Meredith Corporation (NYSE:MDP) is the seventh-largest holding in Dreman's portfolio, valued at more than $38 million at the end of the third quarter. The company is a magazine publisher whose business model has been under threat due to digitalization. The stock has seen consistently high short interest as a percentage of the float. The company's top line has grown due to political advertising, while non-political revenue is under pressure due to slow economy. Over the past five years, its EPS contracted at an average rate of 7.7%, while its dividends grew, on average, by 15.6% annually. The company generates large, consistent free cash flow, which is providing for generous dividend payouts. Meredith Corporation pays a high dividend yield of 4.5% on a payout ratio of 64% of trailing earnings but only 47% of free cash flow. The company's peer Martha Stewart Living Omnimedia (NYSE:MSO) does not pay any dividends, while competitors McGraw-Hill Companies (MHP) and Scholastic Corporation (NASDAQ:SCHL) are each yielding 1.8%. Meredith Corporation is attractive value based on its high dividend yield and price-to-book of 1.9 versus 3.1 for its respective industry. The stock has a forward P/E of 12.2, below the industry ratio of 15.4. The stock is up nearly 12% over the past year. Fund managers Chuck Royce (Royce & Associates) and John Rogers (Arial Investments-check out its top picks) are also buyers of this stock.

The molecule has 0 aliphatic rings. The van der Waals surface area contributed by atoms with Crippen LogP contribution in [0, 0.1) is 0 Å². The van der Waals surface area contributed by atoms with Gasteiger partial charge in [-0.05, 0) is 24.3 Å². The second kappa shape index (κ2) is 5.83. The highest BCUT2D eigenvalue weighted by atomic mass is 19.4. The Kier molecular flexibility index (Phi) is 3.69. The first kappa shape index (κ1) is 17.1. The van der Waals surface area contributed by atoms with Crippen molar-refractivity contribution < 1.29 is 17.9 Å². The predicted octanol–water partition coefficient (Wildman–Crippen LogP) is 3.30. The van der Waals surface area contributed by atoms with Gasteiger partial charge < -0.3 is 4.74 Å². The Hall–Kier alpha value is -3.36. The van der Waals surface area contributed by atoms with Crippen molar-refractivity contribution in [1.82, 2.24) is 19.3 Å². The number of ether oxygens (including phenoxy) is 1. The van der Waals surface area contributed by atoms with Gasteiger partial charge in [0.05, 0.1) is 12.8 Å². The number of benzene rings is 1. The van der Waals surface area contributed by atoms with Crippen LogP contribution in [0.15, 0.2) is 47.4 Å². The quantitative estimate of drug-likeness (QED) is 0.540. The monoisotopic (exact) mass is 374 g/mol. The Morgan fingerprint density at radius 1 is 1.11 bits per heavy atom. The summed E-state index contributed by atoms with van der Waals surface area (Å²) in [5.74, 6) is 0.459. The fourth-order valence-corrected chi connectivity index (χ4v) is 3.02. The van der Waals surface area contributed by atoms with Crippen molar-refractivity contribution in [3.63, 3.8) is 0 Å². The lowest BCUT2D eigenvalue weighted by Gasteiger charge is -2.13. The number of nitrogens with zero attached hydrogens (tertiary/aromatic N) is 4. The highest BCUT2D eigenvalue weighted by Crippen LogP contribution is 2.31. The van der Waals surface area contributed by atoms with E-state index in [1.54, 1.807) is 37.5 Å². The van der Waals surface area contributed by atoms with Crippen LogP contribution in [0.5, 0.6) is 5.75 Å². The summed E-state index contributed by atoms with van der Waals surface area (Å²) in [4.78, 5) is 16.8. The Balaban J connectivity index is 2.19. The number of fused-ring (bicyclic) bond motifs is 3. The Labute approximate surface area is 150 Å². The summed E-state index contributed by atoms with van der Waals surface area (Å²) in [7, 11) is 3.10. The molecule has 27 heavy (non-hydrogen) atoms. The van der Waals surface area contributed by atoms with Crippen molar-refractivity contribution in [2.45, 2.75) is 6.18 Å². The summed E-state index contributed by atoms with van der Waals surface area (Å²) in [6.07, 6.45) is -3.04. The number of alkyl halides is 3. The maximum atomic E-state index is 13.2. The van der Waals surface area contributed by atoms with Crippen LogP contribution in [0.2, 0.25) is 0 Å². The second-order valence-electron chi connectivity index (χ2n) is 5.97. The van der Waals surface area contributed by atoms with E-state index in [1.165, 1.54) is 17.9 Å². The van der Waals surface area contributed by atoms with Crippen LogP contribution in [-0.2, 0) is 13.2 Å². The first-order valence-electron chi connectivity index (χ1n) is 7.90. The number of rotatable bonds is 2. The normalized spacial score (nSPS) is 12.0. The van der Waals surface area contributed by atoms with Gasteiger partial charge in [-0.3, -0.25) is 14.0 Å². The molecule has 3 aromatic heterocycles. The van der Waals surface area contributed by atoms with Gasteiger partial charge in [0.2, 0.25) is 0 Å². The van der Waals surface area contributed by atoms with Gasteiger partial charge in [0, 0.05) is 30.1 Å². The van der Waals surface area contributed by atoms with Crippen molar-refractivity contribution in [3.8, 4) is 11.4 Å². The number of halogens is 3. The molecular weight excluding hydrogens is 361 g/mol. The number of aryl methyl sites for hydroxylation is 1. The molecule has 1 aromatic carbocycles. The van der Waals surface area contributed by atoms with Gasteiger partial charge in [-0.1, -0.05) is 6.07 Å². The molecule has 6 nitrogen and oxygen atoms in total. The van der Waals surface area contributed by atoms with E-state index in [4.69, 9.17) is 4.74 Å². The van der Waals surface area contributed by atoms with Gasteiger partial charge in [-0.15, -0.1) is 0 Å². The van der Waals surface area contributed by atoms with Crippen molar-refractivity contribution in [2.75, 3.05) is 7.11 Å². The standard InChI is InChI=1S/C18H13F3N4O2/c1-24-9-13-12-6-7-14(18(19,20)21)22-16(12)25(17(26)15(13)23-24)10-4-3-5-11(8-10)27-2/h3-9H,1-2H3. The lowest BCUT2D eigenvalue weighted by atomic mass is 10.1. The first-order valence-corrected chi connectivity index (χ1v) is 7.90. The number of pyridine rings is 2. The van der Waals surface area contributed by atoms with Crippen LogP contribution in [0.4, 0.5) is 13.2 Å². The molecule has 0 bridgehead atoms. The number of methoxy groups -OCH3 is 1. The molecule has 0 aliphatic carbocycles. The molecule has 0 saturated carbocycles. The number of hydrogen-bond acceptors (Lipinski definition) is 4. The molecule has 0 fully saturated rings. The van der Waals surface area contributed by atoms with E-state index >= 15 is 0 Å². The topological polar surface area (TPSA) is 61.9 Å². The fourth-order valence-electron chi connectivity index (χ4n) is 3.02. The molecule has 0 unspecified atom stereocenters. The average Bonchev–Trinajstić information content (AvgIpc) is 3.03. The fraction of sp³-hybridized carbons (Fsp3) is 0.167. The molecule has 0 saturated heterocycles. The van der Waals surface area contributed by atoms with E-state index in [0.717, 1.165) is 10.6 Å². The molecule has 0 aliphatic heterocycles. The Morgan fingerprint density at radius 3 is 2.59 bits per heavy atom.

Hospitality Properties Trust (NYSE:HPT) is the 12th-biggest position in Dreman's portfolio, worth more than $37 million at the end of the third quarter. The company is a REIT buying, owning and leasing hotels. The REIT pays a monster dividend yield of 8.3% on a payout ratio of 60% of normalized funds from operations. The REIT has a price-to-book of 1.2 versus 1.3 for its industry on average. Its price-to-cash flow is particularly attractive at 7.6 versus 12.2 for its respective industry. With a forward P/E of 25.5, the REIT is trading at a discount to its industry on average (with a forward P/E of 30.1). Analysts are very positive on the company given its attractive dividend yield, which is supported by predictable cash flows. As regards the hotel market outlook, the sector's fundamentals have improved greatly since the Great Recession, and the overall hotel market is on the long path to recovery. As regards Hospitality Property Trust's competitors, Host Hotels & Resorts Inc. (NYSE:HST) and Hersha Hospitality Trust (NYSE:HT) pay lower dividend yields of 2.4% and 5.1%, respectively. Hospitality Properties Trust units are up almost 4% from the year ago. Billionaires Cliff Asness and Israel Englander have minor stakes in the company.